With dual-mission purposed institutions like UVU, more support can be given to more students than if it were an elite institution. She said 37 percent of the school’s enrollment is first generation college students. “We don’t care about your past and we see you as you are and we want to support you,” said Tuminez.

Learning opportunities need to be abundant and accessible, she said. Khan said people must be given as much support as possible to learn and stay current on their skills to be competitive.

Peter Blair, who is on the faculty in the graduate school of education at Harvard University, where he co-directs the Project on Workforce, said “similar to Astrid,” he too grew up in a small island nation, the Bahamas, and was able to be educated at private universities and has since taught at public universities.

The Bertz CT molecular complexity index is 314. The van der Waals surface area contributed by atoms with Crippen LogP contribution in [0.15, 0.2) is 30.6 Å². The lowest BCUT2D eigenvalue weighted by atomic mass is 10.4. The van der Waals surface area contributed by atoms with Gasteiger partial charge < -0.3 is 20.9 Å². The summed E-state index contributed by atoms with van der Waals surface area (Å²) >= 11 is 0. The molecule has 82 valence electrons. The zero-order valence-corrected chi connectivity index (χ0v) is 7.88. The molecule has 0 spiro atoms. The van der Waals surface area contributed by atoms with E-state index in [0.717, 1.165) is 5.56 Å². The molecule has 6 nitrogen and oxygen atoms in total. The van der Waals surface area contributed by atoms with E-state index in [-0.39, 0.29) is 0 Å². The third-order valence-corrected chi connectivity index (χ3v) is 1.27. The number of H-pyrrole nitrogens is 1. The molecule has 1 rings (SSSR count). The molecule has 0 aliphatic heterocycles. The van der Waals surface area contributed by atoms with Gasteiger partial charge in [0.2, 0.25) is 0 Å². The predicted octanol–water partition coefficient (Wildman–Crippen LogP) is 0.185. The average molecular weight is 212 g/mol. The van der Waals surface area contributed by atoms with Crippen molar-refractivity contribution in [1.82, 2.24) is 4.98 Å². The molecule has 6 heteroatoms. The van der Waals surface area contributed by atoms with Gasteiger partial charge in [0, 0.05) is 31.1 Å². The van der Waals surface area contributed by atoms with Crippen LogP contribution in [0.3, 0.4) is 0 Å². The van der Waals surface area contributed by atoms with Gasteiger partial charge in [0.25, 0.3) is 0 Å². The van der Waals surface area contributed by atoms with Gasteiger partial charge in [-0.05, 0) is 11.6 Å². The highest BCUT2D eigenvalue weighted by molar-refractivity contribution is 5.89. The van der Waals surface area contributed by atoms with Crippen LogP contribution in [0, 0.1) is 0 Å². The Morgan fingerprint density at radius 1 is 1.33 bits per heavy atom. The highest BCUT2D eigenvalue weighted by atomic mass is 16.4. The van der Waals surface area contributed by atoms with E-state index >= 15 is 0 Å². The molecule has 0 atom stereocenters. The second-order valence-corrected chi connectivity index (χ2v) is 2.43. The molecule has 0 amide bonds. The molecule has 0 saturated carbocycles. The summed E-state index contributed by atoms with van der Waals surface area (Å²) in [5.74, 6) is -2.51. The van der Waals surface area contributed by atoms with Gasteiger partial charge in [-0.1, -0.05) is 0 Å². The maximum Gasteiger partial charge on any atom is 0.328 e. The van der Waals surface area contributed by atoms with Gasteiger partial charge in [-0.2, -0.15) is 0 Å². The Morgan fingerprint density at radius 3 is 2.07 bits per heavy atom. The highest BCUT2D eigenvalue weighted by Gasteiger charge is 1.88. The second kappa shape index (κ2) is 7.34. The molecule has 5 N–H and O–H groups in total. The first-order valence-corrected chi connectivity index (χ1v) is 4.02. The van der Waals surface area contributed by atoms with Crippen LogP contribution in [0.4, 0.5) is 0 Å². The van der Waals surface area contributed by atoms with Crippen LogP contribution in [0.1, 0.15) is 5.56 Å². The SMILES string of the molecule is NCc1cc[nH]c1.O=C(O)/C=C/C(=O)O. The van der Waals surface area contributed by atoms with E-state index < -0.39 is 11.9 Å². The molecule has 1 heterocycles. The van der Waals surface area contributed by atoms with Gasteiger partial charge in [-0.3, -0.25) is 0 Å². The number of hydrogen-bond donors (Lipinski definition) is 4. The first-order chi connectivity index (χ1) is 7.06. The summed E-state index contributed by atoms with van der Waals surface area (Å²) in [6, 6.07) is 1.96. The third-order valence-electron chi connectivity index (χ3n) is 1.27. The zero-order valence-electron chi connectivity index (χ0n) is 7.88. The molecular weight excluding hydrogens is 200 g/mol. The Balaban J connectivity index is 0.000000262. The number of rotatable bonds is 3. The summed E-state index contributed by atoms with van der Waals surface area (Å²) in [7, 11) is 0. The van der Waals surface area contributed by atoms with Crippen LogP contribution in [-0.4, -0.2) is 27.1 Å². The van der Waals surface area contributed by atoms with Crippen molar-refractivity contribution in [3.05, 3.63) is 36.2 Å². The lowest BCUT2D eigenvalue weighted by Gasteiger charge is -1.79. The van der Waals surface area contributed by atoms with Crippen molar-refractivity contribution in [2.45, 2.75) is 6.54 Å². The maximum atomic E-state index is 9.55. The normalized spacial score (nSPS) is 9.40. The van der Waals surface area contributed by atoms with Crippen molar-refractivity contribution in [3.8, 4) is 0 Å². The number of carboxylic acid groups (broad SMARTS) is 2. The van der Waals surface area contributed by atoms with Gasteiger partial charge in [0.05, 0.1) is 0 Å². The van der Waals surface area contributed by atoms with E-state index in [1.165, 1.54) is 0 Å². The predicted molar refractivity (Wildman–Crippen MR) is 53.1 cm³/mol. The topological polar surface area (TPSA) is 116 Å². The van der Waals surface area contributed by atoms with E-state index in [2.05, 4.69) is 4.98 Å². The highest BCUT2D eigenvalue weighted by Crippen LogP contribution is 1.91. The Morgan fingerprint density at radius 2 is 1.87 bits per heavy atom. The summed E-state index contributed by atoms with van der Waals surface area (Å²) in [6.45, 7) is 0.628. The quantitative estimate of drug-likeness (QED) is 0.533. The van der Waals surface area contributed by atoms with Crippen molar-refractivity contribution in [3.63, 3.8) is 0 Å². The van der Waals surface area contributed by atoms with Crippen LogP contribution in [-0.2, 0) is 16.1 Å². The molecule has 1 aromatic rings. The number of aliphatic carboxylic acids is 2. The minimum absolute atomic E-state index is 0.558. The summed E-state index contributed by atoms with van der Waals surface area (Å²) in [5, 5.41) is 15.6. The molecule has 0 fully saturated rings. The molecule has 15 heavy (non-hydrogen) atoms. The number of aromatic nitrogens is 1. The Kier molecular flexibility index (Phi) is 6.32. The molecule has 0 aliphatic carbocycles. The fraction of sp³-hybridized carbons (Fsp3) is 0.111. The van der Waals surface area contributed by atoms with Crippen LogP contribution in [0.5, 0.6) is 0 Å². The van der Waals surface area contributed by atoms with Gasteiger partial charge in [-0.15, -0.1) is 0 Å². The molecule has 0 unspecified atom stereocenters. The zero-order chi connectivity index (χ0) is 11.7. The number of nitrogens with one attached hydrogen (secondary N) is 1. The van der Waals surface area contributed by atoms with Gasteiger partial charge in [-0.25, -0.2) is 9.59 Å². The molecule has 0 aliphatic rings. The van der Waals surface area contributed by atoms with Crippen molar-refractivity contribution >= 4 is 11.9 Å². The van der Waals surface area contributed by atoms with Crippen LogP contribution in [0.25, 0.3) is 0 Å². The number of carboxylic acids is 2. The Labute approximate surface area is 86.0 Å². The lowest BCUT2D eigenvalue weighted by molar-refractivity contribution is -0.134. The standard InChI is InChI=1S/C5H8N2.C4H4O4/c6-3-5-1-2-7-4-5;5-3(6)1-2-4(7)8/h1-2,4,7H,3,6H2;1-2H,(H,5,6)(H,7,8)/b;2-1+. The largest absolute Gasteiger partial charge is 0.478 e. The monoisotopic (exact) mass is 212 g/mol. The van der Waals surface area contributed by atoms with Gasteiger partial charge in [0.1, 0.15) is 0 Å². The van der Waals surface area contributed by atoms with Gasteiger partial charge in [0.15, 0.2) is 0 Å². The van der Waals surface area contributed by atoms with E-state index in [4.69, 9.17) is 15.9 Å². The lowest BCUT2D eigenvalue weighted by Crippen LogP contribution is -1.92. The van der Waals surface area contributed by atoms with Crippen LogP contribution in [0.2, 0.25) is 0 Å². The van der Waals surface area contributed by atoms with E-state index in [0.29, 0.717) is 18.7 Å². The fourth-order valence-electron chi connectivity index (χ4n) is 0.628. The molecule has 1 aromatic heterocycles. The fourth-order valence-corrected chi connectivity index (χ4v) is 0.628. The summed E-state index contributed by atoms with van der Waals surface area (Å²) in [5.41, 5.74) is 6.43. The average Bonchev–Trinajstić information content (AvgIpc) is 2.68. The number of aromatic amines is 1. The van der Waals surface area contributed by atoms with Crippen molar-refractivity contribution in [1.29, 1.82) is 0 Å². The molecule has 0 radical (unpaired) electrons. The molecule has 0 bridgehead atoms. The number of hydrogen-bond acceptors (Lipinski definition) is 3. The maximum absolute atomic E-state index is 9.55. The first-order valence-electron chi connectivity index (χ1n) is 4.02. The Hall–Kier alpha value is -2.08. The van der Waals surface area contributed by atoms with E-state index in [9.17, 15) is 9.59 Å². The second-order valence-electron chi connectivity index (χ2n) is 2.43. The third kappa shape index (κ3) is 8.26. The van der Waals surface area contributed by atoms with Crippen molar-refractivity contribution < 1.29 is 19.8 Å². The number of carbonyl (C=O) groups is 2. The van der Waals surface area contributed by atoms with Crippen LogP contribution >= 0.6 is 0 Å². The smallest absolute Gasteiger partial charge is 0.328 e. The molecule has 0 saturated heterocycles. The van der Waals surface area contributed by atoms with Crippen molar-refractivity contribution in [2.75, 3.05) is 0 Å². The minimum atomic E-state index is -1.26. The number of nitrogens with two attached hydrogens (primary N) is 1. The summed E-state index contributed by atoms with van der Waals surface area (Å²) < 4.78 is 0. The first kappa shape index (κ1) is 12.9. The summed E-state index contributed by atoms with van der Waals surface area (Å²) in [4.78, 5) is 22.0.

Blair said lifelong learning is important, and that “we need to meet folks where they are,” meaning educational institutions need to support and see through to the success of students.

Blair said that fewer than 40 percent of workers have college degrees, yet more than two-thirds of new jobs created in America require college degrees—a confusing finding as it is not obvious in many cases why a college degree is required for jobs that shouldn’t require a degree.

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Education

Broadband Breakfast CEO Drew Clark and BroadbandNow’s John Busby Speak on Libraries and Broadband

Friday’s Gigabit Libraries Network conversation will feature Drew Clark of Broadband Breakfast and John Busby of BroadbandNow.

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March 24, 2021 – The lack of available and quality broadband access is worsening the disparity between low- and high-income demographics, educators say.

A panel, hosted by the San Francisco Federal Reserve Bank and discussing the “new future of work” on Monday, said those who are in an “elite” category are getting ahead on education because they benefit from good quality internet. Poorer households, who don’t have good quality internet – either due to where they live or how much it costs – are getting left behind, they said.